Do Bubbles Have a Birthdate? The Role of College Interaction in Portfolio Choice
50 Pages Posted: 21 Mar 2005
Date Written: March 2005
We study the link between social interaction and stock market bubbles. We argue that an increase in social interaction may facilitate the birth of a cascade-type pattern and indirectly of a bubble. We concentrate on a form of interaction that is rooted back in the past: college-based interaction - defined as the one that relates the portfolio choice of an investor to that of the other investors who went to the same college. We explain it in terms of a common cultural imprinting and the development of long-term friendship and alumni networks and we directly quantify this bonding effect. We study how it affects bubble-related portfolio decisions: the choice to focus in growth stocks, the decision to invest in a particular stock, the choice to herd and the decision to concentrate the portfolio in few stocks.
We use a new dataset with information on portfolio choice - broken down at the stock level - wealth, income and demographic characteristics of a big panel of investors as well as information on the college they attended and their family situation at the time. We show that the impact of college-based interaction is statistically and economically significant. Investors invest in the same stocks in which their former classmates do and skew their portfolios towards growth stocks if their former classmates do the same. Moreover, investors are more likely to herd with the other investors who went to the same college than with the rest of the population. College-based interaction also affects investors' decision to concentrate their portfolios in few stocks.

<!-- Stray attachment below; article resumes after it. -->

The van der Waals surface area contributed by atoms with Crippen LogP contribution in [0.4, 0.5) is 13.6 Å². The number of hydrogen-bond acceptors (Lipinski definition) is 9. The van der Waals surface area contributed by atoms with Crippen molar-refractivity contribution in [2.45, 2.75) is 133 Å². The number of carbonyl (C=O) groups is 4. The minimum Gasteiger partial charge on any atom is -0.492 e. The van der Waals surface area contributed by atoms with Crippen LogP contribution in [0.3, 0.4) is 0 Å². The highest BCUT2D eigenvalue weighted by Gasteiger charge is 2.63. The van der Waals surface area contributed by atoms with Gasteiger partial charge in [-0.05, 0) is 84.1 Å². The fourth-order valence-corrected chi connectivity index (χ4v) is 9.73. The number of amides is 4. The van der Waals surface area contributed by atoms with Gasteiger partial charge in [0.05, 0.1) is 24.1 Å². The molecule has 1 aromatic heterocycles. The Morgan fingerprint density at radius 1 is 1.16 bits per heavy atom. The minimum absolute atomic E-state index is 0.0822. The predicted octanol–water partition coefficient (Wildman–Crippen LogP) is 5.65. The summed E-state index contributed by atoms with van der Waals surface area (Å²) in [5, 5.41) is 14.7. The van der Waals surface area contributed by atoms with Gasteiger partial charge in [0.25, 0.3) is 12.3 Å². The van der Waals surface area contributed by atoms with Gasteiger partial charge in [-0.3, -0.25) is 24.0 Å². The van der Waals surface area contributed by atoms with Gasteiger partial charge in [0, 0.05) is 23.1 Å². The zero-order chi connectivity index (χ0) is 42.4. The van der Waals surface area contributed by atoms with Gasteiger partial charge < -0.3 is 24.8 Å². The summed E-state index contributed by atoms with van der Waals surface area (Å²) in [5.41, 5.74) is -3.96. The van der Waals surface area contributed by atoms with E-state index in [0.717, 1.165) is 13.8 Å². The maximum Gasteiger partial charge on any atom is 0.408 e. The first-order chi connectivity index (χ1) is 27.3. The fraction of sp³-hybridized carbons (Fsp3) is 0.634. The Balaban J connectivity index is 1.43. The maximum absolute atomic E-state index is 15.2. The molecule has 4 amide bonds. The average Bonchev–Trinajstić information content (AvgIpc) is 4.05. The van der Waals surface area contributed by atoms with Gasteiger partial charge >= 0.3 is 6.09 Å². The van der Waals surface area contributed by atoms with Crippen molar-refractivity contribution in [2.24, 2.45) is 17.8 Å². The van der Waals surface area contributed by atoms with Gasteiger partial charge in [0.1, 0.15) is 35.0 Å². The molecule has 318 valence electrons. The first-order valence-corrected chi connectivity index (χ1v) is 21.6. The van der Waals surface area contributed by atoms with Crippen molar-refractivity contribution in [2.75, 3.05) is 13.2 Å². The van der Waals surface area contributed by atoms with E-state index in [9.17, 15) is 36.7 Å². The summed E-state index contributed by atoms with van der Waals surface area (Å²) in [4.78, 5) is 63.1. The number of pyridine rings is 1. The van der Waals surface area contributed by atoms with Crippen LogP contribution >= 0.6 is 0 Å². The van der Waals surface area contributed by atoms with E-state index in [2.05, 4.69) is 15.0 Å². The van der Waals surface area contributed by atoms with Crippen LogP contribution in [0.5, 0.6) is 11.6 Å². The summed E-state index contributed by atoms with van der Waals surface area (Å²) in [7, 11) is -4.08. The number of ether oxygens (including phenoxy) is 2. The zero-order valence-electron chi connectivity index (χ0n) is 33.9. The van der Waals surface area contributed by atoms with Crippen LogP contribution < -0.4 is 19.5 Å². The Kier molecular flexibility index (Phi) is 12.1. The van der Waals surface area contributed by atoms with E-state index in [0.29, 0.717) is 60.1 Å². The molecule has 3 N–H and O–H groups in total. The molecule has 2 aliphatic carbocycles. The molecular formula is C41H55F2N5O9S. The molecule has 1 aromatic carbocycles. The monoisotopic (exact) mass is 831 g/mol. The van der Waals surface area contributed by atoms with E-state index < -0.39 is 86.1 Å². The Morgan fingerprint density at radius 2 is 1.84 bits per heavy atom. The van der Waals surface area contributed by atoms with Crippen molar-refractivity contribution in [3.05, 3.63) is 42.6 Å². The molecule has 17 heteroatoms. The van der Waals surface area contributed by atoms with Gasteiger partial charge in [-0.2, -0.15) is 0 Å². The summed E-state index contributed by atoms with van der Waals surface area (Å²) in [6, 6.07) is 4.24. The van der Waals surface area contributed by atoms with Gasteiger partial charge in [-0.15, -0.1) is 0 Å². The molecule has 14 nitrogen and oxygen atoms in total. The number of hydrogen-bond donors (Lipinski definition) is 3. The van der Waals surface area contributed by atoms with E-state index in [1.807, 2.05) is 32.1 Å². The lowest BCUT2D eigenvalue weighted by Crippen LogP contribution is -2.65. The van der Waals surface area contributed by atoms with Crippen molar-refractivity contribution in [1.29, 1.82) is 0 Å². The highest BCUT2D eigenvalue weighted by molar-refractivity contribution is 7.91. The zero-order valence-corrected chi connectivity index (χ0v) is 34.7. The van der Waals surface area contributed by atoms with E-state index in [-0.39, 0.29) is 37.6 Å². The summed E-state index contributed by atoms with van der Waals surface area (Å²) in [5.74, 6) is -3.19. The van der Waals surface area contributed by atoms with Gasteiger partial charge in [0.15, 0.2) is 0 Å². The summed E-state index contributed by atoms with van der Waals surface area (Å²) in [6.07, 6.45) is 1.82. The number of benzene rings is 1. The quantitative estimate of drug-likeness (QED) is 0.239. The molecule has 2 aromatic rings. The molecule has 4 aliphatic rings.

College-based interaction is stronger than the other sources of interaction (professional and geographical) and ranks third as the single most important factor affecting portfolio choice, with an explanatory power higher than that of all standard determinants of portfolio choice, such as hedging non-financial income risk, information and familiarity and so on. This holds even after controlling for all the standard motivations brought forward in portfolio theory, such as hedging of non-financial income risk, familiarity and information effects, wealth and income effect, a host of demographic, geographic and professional dummies, trend-chasing and momentum behavior.
Keywords: Portfolio choice, education, individual investors, herding
JEL Classification: G11, G12, I21, G14
Suggested Citation: Suggested Citation
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By Ben Jacobsen